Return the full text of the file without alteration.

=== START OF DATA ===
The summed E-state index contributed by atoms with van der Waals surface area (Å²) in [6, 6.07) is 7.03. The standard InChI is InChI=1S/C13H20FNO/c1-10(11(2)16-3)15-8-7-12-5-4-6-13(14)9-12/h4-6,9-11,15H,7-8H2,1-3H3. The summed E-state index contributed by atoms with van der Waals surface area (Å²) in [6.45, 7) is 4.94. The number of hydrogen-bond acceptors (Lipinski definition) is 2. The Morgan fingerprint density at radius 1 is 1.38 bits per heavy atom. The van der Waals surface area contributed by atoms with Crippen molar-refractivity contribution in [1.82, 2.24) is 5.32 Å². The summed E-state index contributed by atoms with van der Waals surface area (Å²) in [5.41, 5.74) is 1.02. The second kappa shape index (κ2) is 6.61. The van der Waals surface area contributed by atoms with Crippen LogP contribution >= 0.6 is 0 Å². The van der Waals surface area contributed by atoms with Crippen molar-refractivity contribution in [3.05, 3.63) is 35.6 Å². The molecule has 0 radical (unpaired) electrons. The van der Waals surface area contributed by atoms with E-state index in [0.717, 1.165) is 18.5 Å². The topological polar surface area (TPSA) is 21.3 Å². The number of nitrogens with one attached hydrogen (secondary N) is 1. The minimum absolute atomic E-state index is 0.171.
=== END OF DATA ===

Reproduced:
The summed E-state index contributed by atoms with van der Waals surface area (Å²) in [6, 6.07) is 7.03. The standard InChI is InChI=1S/C13H20FNO/c1-10(11(2)16-3)15-8-7-12-5-4-6-13(14)9-12/h4-6,9-11,15H,7-8H2,1-3H3. The summed E-state index contributed by atoms with van der Waals surface area (Å²) in [6.45, 7) is 4.94. The number of hydrogen-bond acceptors (Lipinski definition) is 2. The Morgan fingerprint density at radius 1 is 1.38 bits per heavy atom. The van der Waals surface area contributed by atoms with Crippen molar-refractivity contribution in [1.82, 2.24) is 5.32 Å². The summed E-state index contributed by atoms with van der Waals surface area (Å²) in [5.41, 5.74) is 1.02. The second kappa shape index (κ2) is 6.61. The van der Waals surface area contributed by atoms with Crippen LogP contribution >= 0.6 is 0 Å². The van der Waals surface area contributed by atoms with Crippen molar-refractivity contribution in [3.05, 3.63) is 35.6 Å². The molecule has 0 radical (unpaired) electrons. The van der Waals surface area contributed by atoms with E-state index in [0.717, 1.165) is 18.5 Å². The topological polar surface area (TPSA) is 21.3 Å². The number of nitrogens with one attached hydrogen (secondary N) is 1. The minimum absolute atomic E-state index is 0.171.